What has been called Ibn Taymiyyah's "most famous" fatwā was issued against the Mongols (or Tatars), in the Mamluk's war. Ibn Taymiyyah declared that jihad upon the Mongols was not only permissible, but obligatory. He based this ruling his argument that the Mongols could not, in his opinion, be true Muslims despite the fact that they had converted to Sunni Islam because they ruled using what he considered 'man-made laws' (their traditional Yassa code) rather than Islamic law or Sharia. Because of this, he reasoned they were living in a state of jahiliyyah, or pre-Islamic pagan ignorance.
Apart from that, he led the resistance of the Mongol invasion of Damascus in 1300. In the years that followed, Ibn Taymiyyah was engaged in intensive polemic activity against:
In 1306 Ibn Taymiyyah was imprisoned in the citadel of Cairo for eighteen months on the charge of anthropomorphism. He was incarcerated again in 1308 for several months.
In 2010 a group of Islamic Scholars in Mardin argued that Ibn Taymiyya's fatwa was misprinted into an order to "fight" the ruler who is not applying Islamic law, but rather it means to "treat". They have based their understanding on the original manuscript in the Zaheer Library, and the transmission by Ibn Taymiyya's student Ibn Muflih.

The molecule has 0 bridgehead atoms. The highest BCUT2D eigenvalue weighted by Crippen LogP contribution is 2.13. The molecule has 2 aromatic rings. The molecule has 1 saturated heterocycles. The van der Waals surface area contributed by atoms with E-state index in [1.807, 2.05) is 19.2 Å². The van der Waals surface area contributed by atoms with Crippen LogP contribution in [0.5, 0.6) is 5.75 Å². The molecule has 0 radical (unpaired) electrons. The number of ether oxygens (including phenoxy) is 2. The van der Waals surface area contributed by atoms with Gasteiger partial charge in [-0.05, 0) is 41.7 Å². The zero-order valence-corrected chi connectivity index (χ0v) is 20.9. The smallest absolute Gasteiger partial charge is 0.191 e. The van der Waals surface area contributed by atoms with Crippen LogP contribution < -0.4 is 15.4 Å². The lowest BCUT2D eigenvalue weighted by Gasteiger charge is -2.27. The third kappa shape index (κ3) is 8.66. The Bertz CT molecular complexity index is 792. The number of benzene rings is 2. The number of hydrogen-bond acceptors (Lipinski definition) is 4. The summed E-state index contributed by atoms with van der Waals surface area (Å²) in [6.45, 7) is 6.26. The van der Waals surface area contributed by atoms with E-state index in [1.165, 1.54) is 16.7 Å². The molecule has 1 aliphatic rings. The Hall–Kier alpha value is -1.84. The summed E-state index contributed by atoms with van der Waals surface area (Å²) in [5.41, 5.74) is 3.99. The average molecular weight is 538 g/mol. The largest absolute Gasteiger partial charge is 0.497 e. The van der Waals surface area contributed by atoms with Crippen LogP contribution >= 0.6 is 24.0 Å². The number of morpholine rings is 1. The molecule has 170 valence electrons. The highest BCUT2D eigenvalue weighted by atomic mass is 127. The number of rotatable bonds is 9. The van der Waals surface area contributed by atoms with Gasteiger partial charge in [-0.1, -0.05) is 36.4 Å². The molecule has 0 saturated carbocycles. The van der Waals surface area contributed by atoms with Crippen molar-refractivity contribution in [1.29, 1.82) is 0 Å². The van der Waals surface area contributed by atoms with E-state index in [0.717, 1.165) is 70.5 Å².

Ibn Taymiyyah censured the scholars for blindly conforming to the precedence of early jurists without any resort to the Qur'an and Sunnah. He contended that although juridical precedence has its place, blindly giving it authority without contextualization, sensitivity to societal changes, and evaluative mindset in light of the Qur'an and Sunnah can lead to ignorance and stagnancy in Islamic Law. Ibn Taymiyyah likened the extremism of Taqlid (blind conformity to juridical precedence or school of thought) to the practice of Jews and Christians who took their rabbis and ecclesiastic as gods besides God.
Ibn Taymiyyah held that much of the Islamic scholarship of his time had declined into modes that were inherently against the proper understanding of the Qur'an and the Sunnah. He strove to:
Ibn Taymiyyah believed that the first three generations of Islam (Arabic: Salaf) – Muhammad, his companions, and the followers of the companions from the earliest generations of Muslims – were the best role models for Islamic life. Their practice, together with the Qur'an, constituted a seemingly infallible guide to life. Any deviation from their practice was viewed as bid‘ah, or innovation, and to be forbidden. He also praised and wrote a commentary on some of the speeches of Abdul-Qadir Gilani. He criticized the views and actions of the Rafaiyah.